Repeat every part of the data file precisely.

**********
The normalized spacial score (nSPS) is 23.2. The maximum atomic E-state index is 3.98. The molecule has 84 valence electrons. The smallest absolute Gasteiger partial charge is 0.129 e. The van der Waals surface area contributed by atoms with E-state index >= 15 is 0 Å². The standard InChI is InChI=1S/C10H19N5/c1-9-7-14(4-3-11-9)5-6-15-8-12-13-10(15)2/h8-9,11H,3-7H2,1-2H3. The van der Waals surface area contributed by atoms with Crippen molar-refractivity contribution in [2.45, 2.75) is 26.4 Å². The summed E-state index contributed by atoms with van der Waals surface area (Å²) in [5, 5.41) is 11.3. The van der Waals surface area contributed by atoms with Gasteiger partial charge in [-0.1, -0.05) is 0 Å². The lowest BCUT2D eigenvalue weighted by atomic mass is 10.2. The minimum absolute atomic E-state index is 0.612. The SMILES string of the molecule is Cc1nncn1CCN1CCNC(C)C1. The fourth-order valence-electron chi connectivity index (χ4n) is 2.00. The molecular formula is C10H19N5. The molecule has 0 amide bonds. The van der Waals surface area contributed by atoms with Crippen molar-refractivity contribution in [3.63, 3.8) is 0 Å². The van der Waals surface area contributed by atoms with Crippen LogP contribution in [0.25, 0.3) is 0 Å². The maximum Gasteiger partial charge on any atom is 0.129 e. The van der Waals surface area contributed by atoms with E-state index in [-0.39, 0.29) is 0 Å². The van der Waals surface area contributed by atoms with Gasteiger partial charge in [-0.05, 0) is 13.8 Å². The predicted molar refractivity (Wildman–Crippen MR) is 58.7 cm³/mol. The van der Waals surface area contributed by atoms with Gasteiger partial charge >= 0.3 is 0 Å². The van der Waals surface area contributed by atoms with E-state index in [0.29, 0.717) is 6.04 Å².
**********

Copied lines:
The normalized spacial score (nSPS) is 23.2. The maximum atomic E-state index is 3.98. The molecule has 84 valence electrons. The smallest absolute Gasteiger partial charge is 0.129 e. The van der Waals surface area contributed by atoms with E-state index >= 15 is 0 Å². The standard InChI is InChI=1S/C10H19N5/c1-9-7-14(4-3-11-9)5-6-15-8-12-13-10(15)2/h8-9,11H,3-7H2,1-2H3. The van der Waals surface area contributed by atoms with Crippen molar-refractivity contribution in [2.45, 2.75) is 26.4 Å². The summed E-state index contributed by atoms with van der Waals surface area (Å²) in [5, 5.41) is 11.3. The van der Waals surface area contributed by atoms with Gasteiger partial charge in [-0.1, -0.05) is 0 Å². The lowest BCUT2D eigenvalue weighted by atomic mass is 10.2. The minimum absolute atomic E-state index is 0.612. The SMILES string of the molecule is Cc1nncn1CCN1CCNC(C)C1. The fourth-order valence-electron chi connectivity index (χ4n) is 2.00. The molecular formula is C10H19N5. The molecule has 0 amide bonds. The van der Waals surface area contributed by atoms with Crippen molar-refractivity contribution in [3.63, 3.8) is 0 Å². The van der Waals surface area contributed by atoms with Crippen LogP contribution in [0.25, 0.3) is 0 Å². The maximum Gasteiger partial charge on any atom is 0.129 e. The van der Waals surface area contributed by atoms with E-state index in [-0.39, 0.29) is 0 Å². The van der Waals surface area contributed by atoms with Gasteiger partial charge in [-0.05, 0) is 13.8 Å². The predicted molar refractivity (Wildman–Crippen MR) is 58.7 cm³/mol. The van der Waals surface area contributed by atoms with Gasteiger partial charge >= 0.3 is 0 Å². The van der Waals surface area contributed by atoms with E-state index in [0.29, 0.717) is 6.04 Å².